Mali has been experiencing a series of recurring climate impacts that have severely impacted the country's agricultural sector - no less than the blood vein of Mali's economy and the livelihood of its mostly rural population. Scarcer resources have spiked a series of violent conflicts and strengthened armed rebel groups, leading to mass displacements and regional instability.
To create peace in Mali, it is necessary to look at the role of climate change in conflict, and to identify new routes out of poverty and violence.
In Central and Northern Mali, devastating droughts and unpredictable rains wiped out agricultural livelihoods. They have affected traditional herders, farmers and pastoralists, and led to conflicts over scarce resources. Armed rebel groups were then able to thrive on the grievances.
Local natural resource conflicts in Mali have spill-over effects to other sectors and to other regions. They are not geographically contained. Because, as we know, conflict breeds other conflicts and with the pressures of climate change and population growth, the ability for these conflicts to expand out and become wider than where they are contained is much larger and it is much higher.
And so firstly, we do need to invest in conflict prevention because disputes over natural resources are ubiquitous in any country whose economy depends so heavily on them. In Mali for example, 80% of livelihoods depend on the use of land and water and so to ignore areas where pressures on natural resources are latent but where they are increasing really runs the risk of not treating the conflicts and nipping them in the bud when we can actually do something about it.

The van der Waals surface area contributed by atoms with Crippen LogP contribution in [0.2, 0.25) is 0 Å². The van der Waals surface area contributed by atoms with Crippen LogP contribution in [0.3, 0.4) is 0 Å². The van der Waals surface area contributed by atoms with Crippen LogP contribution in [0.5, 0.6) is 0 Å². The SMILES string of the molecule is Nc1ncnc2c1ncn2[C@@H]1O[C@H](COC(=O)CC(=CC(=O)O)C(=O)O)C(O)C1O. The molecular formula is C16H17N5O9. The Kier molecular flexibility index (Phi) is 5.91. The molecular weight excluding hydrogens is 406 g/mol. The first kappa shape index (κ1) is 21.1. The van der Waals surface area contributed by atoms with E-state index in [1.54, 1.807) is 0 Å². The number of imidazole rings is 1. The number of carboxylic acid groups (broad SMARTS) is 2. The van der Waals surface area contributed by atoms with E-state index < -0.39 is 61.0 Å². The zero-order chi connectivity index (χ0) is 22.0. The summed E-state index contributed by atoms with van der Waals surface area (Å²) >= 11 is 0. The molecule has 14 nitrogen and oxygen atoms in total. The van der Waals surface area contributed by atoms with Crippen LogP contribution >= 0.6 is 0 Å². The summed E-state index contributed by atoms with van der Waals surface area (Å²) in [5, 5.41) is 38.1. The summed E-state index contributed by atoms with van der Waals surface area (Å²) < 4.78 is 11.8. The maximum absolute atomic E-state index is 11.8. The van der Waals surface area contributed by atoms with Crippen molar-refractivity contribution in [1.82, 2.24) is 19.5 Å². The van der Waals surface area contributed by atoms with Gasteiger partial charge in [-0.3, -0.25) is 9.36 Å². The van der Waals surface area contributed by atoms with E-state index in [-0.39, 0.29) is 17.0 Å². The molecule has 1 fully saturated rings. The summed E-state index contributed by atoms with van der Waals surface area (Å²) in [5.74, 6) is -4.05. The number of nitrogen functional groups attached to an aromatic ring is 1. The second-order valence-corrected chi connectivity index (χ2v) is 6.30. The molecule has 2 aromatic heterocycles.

Though peace negotiations were concluded in 2015, the security situation in Mali remains volatile, preventing the return of many internally displaced people and refugees who fled to neighbouring countries.
Climate security is a big issue in Mali, and I think if we want to address today, the security situation in Northern Mali, if we want to get Mali out of the whole trap of insecurity - not only Mali, but the entire Sahel region – we absolutely and definitely need to address the root causes of that insecurity situation.
It is obvious, it is clear that the key, the most important key drivers of the security situation in the Sahel and in Mali are related to climate, related to drought, related to competition over natural resources: water and land. So if the international community wants to help Mali out of that trap, there is a need to look into the climate angle.
Climate variability and desertification play into the hands of armed groups and make peace harder to attain. Integrating natural resource management into national security strategies and migration policies, and to address environmental pressures that impact agriculture and food security are vital steps towards security, stability and sustainability."